Pregnancy in women with PCOS

17 01 2011

To the Editor:

I read the article of Palomba et al (1) with great interest. This is the first study that investigates the pregnancy outcomes according to different phenotypes of polycystic ovary syndrome. They conclude that “The increased risk for adverse obstetric or neonatal outcomes, which are observed in women with PCOS, varies widely according to their different PCOS phenotypes and features.” Although it is clear that the results are attractive, some of the data in this paper need further clarification.

As illustrated in Table 4, this study consists of 93 polycystic ovary syndrome (PCOS) patients (14 full-blown, 7 non-PCO, 5 non-hyperandrogenic and 63 ovulatory). As I can understand from Table 4, in the group of 14 patients with full-blown features of PCOS, 9 pregnancies ended with miscarriage (this means 64.3 % miscarriage rate in this category). In the remaining 5 patients, GDM and PIH occurred concomitantly and PE occurred in 4 patients. It means that all the patients demonstrated one of the complications of pregnancy (100%). Although it is a very high complication rate, one can assume that this could be attributed to the low number of cases in this study. But the other parameters in this category are confusing. Antepartum hemorrhage occurred 9/14 patients, SGA in 6/14, LGA in 3/14, APA in 6/14 (this means there is 15 babies), operative delivery in 12/14 patients. How are these numbers possible in the 5 remaining patients? The numbers in the other categories are also confusing. While it is possible to make mistakes in tables, if the mistakes affect the conclusions of the study, these confusing data must be clarified.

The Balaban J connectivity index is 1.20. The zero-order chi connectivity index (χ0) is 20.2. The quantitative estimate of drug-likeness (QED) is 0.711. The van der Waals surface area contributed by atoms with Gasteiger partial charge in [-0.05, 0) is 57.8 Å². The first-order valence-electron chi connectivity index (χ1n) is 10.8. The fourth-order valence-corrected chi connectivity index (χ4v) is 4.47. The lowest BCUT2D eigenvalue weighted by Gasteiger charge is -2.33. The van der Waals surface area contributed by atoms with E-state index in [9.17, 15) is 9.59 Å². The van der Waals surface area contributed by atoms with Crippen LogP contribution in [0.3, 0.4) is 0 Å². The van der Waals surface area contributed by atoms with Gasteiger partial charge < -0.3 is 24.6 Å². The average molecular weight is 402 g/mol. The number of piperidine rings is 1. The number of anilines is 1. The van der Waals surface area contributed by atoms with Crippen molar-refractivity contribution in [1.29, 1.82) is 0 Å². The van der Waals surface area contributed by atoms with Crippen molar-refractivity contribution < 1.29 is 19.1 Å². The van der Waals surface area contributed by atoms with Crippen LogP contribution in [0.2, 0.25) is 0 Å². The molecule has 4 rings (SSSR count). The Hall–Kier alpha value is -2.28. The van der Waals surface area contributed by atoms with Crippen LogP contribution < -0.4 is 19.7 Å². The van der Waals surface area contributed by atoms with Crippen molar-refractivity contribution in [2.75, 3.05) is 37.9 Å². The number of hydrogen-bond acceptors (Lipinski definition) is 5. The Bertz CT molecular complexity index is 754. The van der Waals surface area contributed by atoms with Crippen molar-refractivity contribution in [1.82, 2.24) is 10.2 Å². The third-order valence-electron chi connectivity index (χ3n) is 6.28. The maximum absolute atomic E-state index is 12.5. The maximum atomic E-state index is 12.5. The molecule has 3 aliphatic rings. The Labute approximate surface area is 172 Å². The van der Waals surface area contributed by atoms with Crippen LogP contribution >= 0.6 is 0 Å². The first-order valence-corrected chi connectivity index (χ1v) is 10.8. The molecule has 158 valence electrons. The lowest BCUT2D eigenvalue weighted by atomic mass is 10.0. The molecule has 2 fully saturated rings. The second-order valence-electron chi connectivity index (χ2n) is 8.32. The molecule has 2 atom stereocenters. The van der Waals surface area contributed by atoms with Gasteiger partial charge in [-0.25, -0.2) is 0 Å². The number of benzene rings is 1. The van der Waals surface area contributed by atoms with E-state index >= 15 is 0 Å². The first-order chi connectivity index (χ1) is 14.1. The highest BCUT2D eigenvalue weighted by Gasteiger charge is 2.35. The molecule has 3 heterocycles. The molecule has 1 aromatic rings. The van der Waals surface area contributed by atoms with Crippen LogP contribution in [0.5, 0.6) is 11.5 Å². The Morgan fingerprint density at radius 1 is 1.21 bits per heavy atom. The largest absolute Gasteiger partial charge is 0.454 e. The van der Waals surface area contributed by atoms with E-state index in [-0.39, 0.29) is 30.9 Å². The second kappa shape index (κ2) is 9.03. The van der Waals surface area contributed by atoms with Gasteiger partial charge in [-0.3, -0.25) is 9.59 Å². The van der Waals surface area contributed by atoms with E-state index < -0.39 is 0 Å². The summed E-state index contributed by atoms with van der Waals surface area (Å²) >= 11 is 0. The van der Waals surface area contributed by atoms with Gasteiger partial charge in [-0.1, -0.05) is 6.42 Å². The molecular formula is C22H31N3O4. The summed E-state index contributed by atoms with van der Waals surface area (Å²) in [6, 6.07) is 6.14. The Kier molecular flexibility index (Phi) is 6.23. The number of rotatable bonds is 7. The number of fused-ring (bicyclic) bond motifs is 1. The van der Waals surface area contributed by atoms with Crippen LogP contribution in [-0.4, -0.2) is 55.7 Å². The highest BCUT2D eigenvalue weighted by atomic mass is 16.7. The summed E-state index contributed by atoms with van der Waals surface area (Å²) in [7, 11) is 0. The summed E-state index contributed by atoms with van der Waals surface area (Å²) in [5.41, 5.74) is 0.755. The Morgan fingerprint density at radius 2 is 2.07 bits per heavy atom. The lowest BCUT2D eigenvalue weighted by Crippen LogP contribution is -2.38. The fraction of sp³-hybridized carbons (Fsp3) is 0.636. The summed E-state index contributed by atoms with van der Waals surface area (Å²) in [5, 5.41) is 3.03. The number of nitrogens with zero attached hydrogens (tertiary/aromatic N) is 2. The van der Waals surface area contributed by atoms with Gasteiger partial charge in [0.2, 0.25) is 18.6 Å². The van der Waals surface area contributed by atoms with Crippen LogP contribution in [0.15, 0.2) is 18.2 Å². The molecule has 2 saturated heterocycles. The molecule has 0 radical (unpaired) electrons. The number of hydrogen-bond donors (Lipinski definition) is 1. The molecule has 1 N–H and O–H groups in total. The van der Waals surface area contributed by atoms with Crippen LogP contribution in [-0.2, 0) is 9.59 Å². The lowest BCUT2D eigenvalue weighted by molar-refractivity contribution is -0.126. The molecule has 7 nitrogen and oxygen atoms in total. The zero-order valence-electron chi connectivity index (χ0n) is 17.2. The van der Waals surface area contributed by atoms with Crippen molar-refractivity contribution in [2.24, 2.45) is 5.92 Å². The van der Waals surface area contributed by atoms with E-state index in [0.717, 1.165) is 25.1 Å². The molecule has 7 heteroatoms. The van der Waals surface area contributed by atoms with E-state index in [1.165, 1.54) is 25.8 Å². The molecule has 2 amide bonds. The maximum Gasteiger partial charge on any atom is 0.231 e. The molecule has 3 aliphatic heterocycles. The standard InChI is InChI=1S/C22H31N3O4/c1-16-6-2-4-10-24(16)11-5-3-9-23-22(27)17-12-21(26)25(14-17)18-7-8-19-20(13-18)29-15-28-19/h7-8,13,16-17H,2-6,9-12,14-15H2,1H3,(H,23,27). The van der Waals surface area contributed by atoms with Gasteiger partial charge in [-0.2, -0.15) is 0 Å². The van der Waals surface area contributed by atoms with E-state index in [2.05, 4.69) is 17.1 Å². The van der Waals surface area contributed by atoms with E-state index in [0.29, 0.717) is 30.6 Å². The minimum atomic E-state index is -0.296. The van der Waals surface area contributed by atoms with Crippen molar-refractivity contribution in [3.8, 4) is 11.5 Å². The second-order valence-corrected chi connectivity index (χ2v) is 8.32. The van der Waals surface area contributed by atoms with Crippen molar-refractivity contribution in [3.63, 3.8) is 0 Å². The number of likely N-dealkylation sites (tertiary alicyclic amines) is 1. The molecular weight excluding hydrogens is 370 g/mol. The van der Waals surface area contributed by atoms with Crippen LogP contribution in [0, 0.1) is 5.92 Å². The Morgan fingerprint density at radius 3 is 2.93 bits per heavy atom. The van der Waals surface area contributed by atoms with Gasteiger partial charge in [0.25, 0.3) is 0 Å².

I appreciate the authors’ hypothesis and their 5-year effort on this study, but with the small number of patients (especially in subgroups), it is impossible to draw solid conclusions regarding the relationship between pregnancy complications and the different phenotypes of PCOS.

Tayfun Bagis, M.D.
Division of Reproductive and Endocrinology Unit
Department of Obstetrics and Gynecol
Faculty of Medicine
Baskent University
Adana, Turkey

Reference
1. Palomba S, Falbo A, Russo T, Tolino A, Orio F, Zullo F. Pregnancy in women with polycystic ovary syndrome: the effect of different phenotypes and features on obstetric and neonatal outcomes. Fertil Steril 2010;94:1805-11.

Published online in Fertility and Sterility doi:10.1016/j.fertnstert.2011.01.144

The Authors Respond:

We thank Dr. Bagis for his interest and comments regarding our manuscript recently published in Fertility and Sterility (1).

He remarked the high pregnancy complication rate of patients belonged to the full-blown polycystic ovary syndrome (PCOS) phenotype. In particular, in this sub-group, miscarriages occurred in 64.3% of patients, whereas pregnancy induced hypertension (PIH), pre-eclampsia (PE) and gestational diabetes mellitus (GDM) concomitantly occurred in 35.7%, 28.6% and 35.7% of cases, respectively. Considering subjects having a miscarriage, these percentages were very high. Furthermore, they were very similar to those reported by other authors in a more heterogeneous PCOS population (2).